NY Jets: 3 more players the team won’t be re-signing this offseason

NY Jets (Photo by Elsa/Getty Images)
NY Jets (Photo by Elsa/Getty Images) /
NY Jets
NY Jets /

NY Jets Mandatory Credit: Robert Hanashiro-USA TODAY Sports

The NY Jets are preparing for what is expected to be an active offseason. And that all begins with what many believe will be a very exciting free-ageny period.

After a quiet run in free agency a year ago, general manager Joe Douglas and the Jets are sure to be more aggressive in their pursuit of some of the top names on the open market.

That includes players like Joe Thuney, Corey Linsley, Kenny Golladay, Carl Lawson, and many others who could find themselves as members of the Jets in the coming days.

But the Jets won’t just be looking to add new players in free agency. They’ll also be analyzing their current roster to determine how many, if any, of their pending free agents they’d like to return next season.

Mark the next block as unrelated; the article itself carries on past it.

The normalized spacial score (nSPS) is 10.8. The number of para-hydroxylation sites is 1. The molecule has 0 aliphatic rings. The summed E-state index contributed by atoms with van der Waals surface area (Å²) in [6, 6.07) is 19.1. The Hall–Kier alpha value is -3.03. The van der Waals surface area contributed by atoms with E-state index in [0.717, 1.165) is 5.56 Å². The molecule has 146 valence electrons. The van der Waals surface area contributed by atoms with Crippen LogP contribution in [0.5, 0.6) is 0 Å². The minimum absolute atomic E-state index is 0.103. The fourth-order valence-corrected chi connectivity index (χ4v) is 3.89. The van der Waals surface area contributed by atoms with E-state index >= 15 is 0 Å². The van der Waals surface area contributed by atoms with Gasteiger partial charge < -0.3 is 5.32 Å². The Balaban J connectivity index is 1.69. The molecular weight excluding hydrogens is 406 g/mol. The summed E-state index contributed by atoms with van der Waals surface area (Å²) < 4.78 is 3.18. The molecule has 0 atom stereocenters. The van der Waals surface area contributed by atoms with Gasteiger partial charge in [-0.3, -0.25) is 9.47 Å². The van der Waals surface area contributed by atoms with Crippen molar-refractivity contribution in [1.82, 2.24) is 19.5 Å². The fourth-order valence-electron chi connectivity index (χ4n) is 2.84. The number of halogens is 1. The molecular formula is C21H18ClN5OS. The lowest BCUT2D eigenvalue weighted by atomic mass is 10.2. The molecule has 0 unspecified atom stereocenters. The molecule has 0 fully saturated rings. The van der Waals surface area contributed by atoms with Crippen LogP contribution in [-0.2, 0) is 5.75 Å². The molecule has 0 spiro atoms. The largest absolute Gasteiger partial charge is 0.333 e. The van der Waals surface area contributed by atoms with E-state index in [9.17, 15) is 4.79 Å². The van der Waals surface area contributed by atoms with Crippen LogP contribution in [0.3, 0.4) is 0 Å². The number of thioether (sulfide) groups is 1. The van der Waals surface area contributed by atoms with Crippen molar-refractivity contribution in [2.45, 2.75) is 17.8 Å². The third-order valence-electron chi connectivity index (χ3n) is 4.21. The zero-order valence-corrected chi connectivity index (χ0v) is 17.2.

They’ve already locked up standout safety Marcus Maye for at least another year after placing the franchise tag on him. But as for their other 18 unrestricted free agents, the remaining players are all set to hit the open market.

How many of them will be brought back? The short answer is not very many.

The Jets are looking to overhaul a large portion of their roster this offseason after a disastrous 2-14 campaign a year ago. That includes stripping the roster of the vast majority of their pending free agents.

We took a look at three players the Jets were unlikely to re-sign a day ago. And with the legal tampering period set to begin later today, let’s take a look at three more notable players the Jets likely don’t plan to re-sign.

Next: 3. Jordan Jenkins